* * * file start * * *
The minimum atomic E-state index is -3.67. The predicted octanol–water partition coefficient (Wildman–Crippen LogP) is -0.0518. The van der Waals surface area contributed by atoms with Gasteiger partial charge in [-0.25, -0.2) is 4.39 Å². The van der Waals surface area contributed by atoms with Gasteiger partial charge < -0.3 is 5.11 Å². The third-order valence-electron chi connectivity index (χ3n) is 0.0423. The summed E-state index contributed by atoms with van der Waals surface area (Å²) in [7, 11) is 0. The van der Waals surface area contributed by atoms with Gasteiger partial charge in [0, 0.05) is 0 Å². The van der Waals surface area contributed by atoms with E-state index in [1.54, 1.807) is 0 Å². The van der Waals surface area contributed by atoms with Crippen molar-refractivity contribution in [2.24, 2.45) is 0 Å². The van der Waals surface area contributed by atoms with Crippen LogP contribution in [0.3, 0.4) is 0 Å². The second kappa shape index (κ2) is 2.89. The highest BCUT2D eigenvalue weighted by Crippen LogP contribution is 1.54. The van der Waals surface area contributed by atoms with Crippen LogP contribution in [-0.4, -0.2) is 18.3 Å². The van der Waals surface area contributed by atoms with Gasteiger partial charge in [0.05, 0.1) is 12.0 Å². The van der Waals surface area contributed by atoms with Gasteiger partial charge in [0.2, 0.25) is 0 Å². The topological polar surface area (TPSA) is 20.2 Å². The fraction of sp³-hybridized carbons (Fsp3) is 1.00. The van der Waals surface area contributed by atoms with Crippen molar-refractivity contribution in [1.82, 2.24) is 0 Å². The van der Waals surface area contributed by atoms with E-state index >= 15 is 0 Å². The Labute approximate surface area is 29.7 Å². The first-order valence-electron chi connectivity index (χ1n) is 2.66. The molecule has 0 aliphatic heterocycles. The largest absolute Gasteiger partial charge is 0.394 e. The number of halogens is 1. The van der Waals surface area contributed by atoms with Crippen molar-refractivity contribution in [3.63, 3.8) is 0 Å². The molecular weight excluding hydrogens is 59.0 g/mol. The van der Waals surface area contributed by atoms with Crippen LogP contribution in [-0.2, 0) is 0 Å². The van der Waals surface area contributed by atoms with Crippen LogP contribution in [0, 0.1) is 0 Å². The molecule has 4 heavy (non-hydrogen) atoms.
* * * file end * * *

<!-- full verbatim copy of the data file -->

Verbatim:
The minimum atomic E-state index is -3.67. The predicted octanol–water partition coefficient (Wildman–Crippen LogP) is -0.0518. The van der Waals surface area contributed by atoms with Gasteiger partial charge in [-0.25, -0.2) is 4.39 Å². The van der Waals surface area contributed by atoms with Gasteiger partial charge < -0.3 is 5.11 Å². The third-order valence-electron chi connectivity index (χ3n) is 0.0423. The summed E-state index contributed by atoms with van der Waals surface area (Å²) in [7, 11) is 0. The van der Waals surface area contributed by atoms with Gasteiger partial charge in [0, 0.05) is 0 Å². The van der Waals surface area contributed by atoms with E-state index in [1.54, 1.807) is 0 Å². The van der Waals surface area contributed by atoms with Crippen molar-refractivity contribution in [2.24, 2.45) is 0 Å². The van der Waals surface area contributed by atoms with Crippen LogP contribution in [0.3, 0.4) is 0 Å². The second kappa shape index (κ2) is 2.89. The highest BCUT2D eigenvalue weighted by Crippen LogP contribution is 1.54. The van der Waals surface area contributed by atoms with Crippen LogP contribution in [-0.4, -0.2) is 18.3 Å². The van der Waals surface area contributed by atoms with Gasteiger partial charge in [0.05, 0.1) is 12.0 Å². The van der Waals surface area contributed by atoms with Gasteiger partial charge in [0.2, 0.25) is 0 Å². The topological polar surface area (TPSA) is 20.2 Å². The fraction of sp³-hybridized carbons (Fsp3) is 1.00. The van der Waals surface area contributed by atoms with Crippen molar-refractivity contribution in [1.82, 2.24) is 0 Å². The van der Waals surface area contributed by atoms with E-state index >= 15 is 0 Å². The Labute approximate surface area is 29.7 Å². The first-order valence-electron chi connectivity index (χ1n) is 2.66. The molecule has 0 aliphatic heterocycles. The largest absolute Gasteiger partial charge is 0.394 e. The number of halogens is 1. The van der Waals surface area contributed by atoms with Crippen molar-refractivity contribution in [3.63, 3.8) is 0 Å². The molecular weight excluding hydrogens is 59.0 g/mol. The van der Waals surface area contributed by atoms with Crippen LogP contribution in [-0.2, 0) is 0 Å². The van der Waals surface area contributed by atoms with Crippen LogP contribution in [0, 0.1) is 0 Å². The molecule has 4 heavy (non-hydrogen) atoms.